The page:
"I see a wave of feather, fur, and scale. Are we alone?"

The fourth of the Eleven, the Tidelord reigns over the Sea of a Thousand Currents and the Water Flight.

The Shadowbinder
"My children always come home..."

The fifth of the Eleven, the Shadowbinder reigns over the Tangled Wood and the Shadow Flight.

The Icewarden
"My my; what an interesting reaction."

The sixth of the Eleven, the Icewarden reigns over the Southern Icefield and the Ice Flight.

The Stormcatcher

The seventh of the Eleven, the Stormcatcher reigns over the Shifting Expanse and the Lightning Flight.

The Lightweaver
"We are the beacon that shines for our world."

The eighth of the Eleven, the Lightweaver reigns over the Sunbeam Ruins and the Light Flight.

The Gladekeeper
"Under our care, the land will thrive."

The ninth of the Eleven, the Gladekeeper reigns over the Viridian Labyrinth and the Nature Flight.

The Plaguebringer
"As we spread, we will thrive."

The tenth of the Eleven, the Plaguebringer reigns over the Scarred Wasteland and the Plague Flight.

The Arcanist
"We are but a fragment of the enormity of the cosmos."

The eleventh of the Eleven, the Arcanist reigns over the Starfall Isles and the Arcane Flight.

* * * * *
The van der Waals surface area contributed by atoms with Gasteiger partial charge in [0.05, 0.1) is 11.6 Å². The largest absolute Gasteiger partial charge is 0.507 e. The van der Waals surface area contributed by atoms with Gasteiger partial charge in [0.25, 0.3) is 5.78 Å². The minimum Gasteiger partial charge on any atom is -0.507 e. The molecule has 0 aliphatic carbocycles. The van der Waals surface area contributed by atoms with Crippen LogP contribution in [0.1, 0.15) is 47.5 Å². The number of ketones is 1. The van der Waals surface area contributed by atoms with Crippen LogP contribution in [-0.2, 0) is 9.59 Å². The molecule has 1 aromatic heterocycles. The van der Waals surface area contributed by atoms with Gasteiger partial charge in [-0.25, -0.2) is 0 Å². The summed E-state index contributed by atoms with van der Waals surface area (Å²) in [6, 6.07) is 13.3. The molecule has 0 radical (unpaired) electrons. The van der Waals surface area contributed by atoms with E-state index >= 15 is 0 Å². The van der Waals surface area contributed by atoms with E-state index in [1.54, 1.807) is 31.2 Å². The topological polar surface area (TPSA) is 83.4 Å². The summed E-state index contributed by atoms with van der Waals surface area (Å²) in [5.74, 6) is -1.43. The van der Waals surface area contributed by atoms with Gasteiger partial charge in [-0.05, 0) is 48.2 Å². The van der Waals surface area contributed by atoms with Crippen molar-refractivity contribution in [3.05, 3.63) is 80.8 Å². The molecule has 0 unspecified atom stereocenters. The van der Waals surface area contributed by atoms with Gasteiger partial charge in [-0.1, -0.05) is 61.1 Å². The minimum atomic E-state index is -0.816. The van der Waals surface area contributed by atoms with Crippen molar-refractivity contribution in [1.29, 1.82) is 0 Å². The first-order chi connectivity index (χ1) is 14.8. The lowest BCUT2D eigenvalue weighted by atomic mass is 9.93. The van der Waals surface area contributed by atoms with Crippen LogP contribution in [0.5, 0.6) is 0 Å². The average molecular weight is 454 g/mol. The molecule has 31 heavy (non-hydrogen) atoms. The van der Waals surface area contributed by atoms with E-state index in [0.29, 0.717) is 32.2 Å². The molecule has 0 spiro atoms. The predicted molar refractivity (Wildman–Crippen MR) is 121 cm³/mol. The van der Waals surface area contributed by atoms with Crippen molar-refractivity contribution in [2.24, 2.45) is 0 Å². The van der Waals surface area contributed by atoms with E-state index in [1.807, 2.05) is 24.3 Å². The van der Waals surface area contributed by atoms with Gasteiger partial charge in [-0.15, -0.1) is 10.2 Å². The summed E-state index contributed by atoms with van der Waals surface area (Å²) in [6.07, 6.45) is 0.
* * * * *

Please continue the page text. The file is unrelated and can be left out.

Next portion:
• The Archmage: The deity of all things mystical and magical. Also, the cause (directly and indirectly) of two apocalypses. (And counting.)
  • Badass Bookworm: Like the Lightweaver, he likes to learn and explore. He's also very, very powerful.
  • Color-Coded Elements: Pink.
  • Elemental Eye Colors: Also pink.
  • Instant Runes: There's a magic circle that appears suspended by his head.
  • Mike Nelson, Destroyer of Worlds: He was born out of one apocalypse and caused another one because he couldn't stop messing with things.
  • Multi-Armed and Dangerous: He has four arms, all the better to accidentally cause the apocalypse with.
  • Nice Job Breaking It, Hero!: Not only did he deliberately draw the attention of the Shade (though he was ignorant of its backstory), but in doing so he weakened the barrier that was keeping it out.
  • Odd Name Out: He's the only deity whose name doesn't fit into the [element-related word]+[title] naming pattern.
  • Power Floats: Arcane power allows its users to fly without need of wings. Indeed, the Arcanist appeared floating in the ruins of the magical accident that birthed him, and didn't even try to unfold his wings until a couple days later.
  • Pure Magic: Controls this.
  • Reality Warper: So much so that he and his flight are accidentally twisting the land around them.
  • Squishy Wizard: Is the weakest, physically, of all the deities.
  • Vertebrate with Extra Limbs: Ten limbs: Four arms, four wings (two of which are vestigial), and two legs.

The Shade

Unlike the Eleven, the Shade is not so much a god as a force or being from beyond the world itself. Just what it is, though, is uncertain. It takes the form of an amorphous, inky blackness, though it can shape parts of itself into needle-toothed maws to fight if it so wishes.